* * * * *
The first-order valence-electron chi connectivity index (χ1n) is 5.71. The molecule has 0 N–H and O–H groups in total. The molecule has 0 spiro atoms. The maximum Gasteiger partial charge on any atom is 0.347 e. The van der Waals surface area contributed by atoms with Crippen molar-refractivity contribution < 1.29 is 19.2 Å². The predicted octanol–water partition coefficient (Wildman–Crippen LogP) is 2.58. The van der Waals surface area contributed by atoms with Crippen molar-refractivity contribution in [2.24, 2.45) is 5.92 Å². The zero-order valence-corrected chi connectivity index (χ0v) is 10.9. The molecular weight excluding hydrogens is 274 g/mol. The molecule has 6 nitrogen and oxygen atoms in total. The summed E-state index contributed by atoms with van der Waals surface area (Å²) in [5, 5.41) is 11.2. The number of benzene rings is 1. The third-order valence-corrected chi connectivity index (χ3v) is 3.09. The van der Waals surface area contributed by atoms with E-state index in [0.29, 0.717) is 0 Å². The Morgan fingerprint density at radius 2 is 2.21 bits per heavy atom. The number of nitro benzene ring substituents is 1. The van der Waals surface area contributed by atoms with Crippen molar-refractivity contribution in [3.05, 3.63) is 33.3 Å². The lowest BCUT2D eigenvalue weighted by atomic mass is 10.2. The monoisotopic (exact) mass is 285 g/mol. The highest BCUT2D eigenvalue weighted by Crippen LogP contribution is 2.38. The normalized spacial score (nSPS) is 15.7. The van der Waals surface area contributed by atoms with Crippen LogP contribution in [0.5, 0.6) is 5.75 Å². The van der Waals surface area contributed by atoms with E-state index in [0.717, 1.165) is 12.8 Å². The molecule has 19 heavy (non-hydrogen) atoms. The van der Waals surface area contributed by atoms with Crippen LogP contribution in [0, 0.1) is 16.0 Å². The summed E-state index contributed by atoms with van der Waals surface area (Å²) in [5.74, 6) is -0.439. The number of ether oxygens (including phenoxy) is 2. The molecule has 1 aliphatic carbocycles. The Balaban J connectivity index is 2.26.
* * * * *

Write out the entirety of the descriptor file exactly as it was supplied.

The first-order valence-electron chi connectivity index (χ1n) is 5.71. The molecule has 0 N–H and O–H groups in total. The molecule has 0 spiro atoms. The maximum Gasteiger partial charge on any atom is 0.347 e. The van der Waals surface area contributed by atoms with Crippen molar-refractivity contribution < 1.29 is 19.2 Å². The predicted octanol–water partition coefficient (Wildman–Crippen LogP) is 2.58. The van der Waals surface area contributed by atoms with Crippen molar-refractivity contribution in [2.24, 2.45) is 5.92 Å². The zero-order valence-corrected chi connectivity index (χ0v) is 10.9. The molecular weight excluding hydrogens is 274 g/mol. The molecule has 6 nitrogen and oxygen atoms in total. The summed E-state index contributed by atoms with van der Waals surface area (Å²) in [5, 5.41) is 11.2. The number of benzene rings is 1. The third-order valence-corrected chi connectivity index (χ3v) is 3.09. The van der Waals surface area contributed by atoms with E-state index in [0.29, 0.717) is 0 Å². The Morgan fingerprint density at radius 2 is 2.21 bits per heavy atom. The number of nitro benzene ring substituents is 1. The van der Waals surface area contributed by atoms with Crippen molar-refractivity contribution in [3.05, 3.63) is 33.3 Å². The lowest BCUT2D eigenvalue weighted by atomic mass is 10.2. The monoisotopic (exact) mass is 285 g/mol. The highest BCUT2D eigenvalue weighted by Crippen LogP contribution is 2.38. The normalized spacial score (nSPS) is 15.7. The van der Waals surface area contributed by atoms with Crippen LogP contribution in [0.5, 0.6) is 5.75 Å². The van der Waals surface area contributed by atoms with E-state index in [0.717, 1.165) is 12.8 Å². The molecule has 19 heavy (non-hydrogen) atoms. The van der Waals surface area contributed by atoms with Crippen LogP contribution in [0, 0.1) is 16.0 Å². The summed E-state index contributed by atoms with van der Waals surface area (Å²) in [5.74, 6) is -0.439. The number of ether oxygens (including phenoxy) is 2. The molecule has 1 aliphatic carbocycles. The Balaban J connectivity index is 2.26.